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ABSTRACT: The aim of this study was to analyse prescription refill, re-hospitalisation, total mortality, mortality because of suicide and attempted suicide among patients who were taking various types of antipsychotics. A population-based cohort study analysed all patients (n=26 046) in Sweden who had been treated for schizophrenia from 2006 to 2009 with regard to re-hospitalisation and prescription refill for various types of antipsychotic treatment. A case-control study nested within the cohort analysed all-cause mortality, mortality because of suicide and attempted suicide in relation to antipsychotic use. The study adjusted for history of hospitalisation for psychiatric and medical care, attempted suicide and use of antidepressants. Aripiprazole users were the only ones who showed significantly lower all-cause risks of death, but so few events occurred among users of this relatively new drug that the results should be interpreted with caution. Clozapine users showed lower odds of death by suicide (odds ratio [OR] = 0.45 [95%CI 0.20-0.98]) and of attempted suicide (OR = 0.44 [0.28-0.70]) than haloperidol users after adjustment for age, sex and year of discharge. Olanzapine users showed approximately the same favourable pattern. Patients who used clozapine were most likely to refill prescriptions and had lower rates of re-hospitalisation. Only one death and 23 cases of agranulocytosis were reported compared with 223 suicides and 831 suicide attempts. An etiologic fraction calculation suggests that the use of clozapine rather than traditional drugs could have prevented 95 suicide attempts during the period. Clozapine and olanzapine reduce the risk of suicide, attempted suicide and re-hospitalisation. Copyright © 2014 John Wiley & Sons, Ltd.Pharmacoepidemiology and Drug Safety 03/2014; 23(3). DOI:10.1002/pds.3567 · 3.17 Impact Factor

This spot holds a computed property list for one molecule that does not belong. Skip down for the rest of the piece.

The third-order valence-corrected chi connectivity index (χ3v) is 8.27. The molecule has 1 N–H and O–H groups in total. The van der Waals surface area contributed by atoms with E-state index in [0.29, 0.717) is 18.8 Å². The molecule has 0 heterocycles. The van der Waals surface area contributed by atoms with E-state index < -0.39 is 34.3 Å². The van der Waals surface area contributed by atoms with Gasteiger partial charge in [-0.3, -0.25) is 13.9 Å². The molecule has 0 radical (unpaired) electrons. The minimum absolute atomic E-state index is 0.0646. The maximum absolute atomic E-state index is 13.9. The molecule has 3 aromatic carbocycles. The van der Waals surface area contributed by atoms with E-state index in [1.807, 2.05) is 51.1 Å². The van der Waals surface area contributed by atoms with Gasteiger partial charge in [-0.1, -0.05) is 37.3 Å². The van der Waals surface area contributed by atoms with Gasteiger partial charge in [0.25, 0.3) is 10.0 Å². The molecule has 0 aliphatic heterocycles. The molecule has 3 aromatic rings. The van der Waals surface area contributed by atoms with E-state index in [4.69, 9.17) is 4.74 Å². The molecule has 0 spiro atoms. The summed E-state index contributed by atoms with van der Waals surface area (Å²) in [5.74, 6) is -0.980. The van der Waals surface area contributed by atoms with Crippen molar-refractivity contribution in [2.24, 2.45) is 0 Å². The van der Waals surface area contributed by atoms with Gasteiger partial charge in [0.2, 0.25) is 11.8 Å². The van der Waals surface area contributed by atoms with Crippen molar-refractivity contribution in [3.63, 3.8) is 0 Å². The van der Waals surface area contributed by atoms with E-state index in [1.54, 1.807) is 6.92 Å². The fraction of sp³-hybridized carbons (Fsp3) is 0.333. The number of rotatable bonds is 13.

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ABSTRACT: BACKGROUND & HYPOTHESIS: Schizophrenia is associated with increased mortality rates, which has been attributed to the greater incidence of cardiovascular disease (CVD) events. The Framingham risk score (FRS) is a widely-used age- and gender-specific algorithm to estimate 10-year CVD risk and vascular age. The main aim of this study was to determine the cardiovascular risk profile in schizophrenia and examine the effect of metabolic syndrome (MetS) as a predictor of CVD risk. We hypothesized that patients with schizophrenia have an increased 10-year CVD risk. METHODS: 83 Chinese patients with schizophrenia and 243 Chinese community controls were recruited. Their medical and smoking histories were obtained, and anthropometric parameters measured. All subjects provided fasted venous blood samples for lipid and glucose measurements. 10-year CVD risk and the difference between vascular and actual age (VAdiff) for each participant were computed using the FRS and compared between patients and controls. RESULTS: Schizophrenia patients had a higher mean 10-year CVD risk of 4.6%, as compared with 3.1% in controls, and a greater VAdiff of 4.6years vs. 0.6years. Both smoking and MetS contributed significantly to the 10-year CVD risk in patients with schizophrenia, with smoking having a greater effect than MetS on this risk. CONCLUSION: This study found a significantly elevated mean 10-year CVD risk and VAdiff in patients with schizophrenia compared with controls. Findings point towards the importance of smoking cessation and screening for MetS to decrease the excess CVD risk in patients with schizophrenia.Schizophrenia Research 04/2013; 147(1). DOI:10.1016/j.schres.2013.03.023 · 4.43 Impact Factor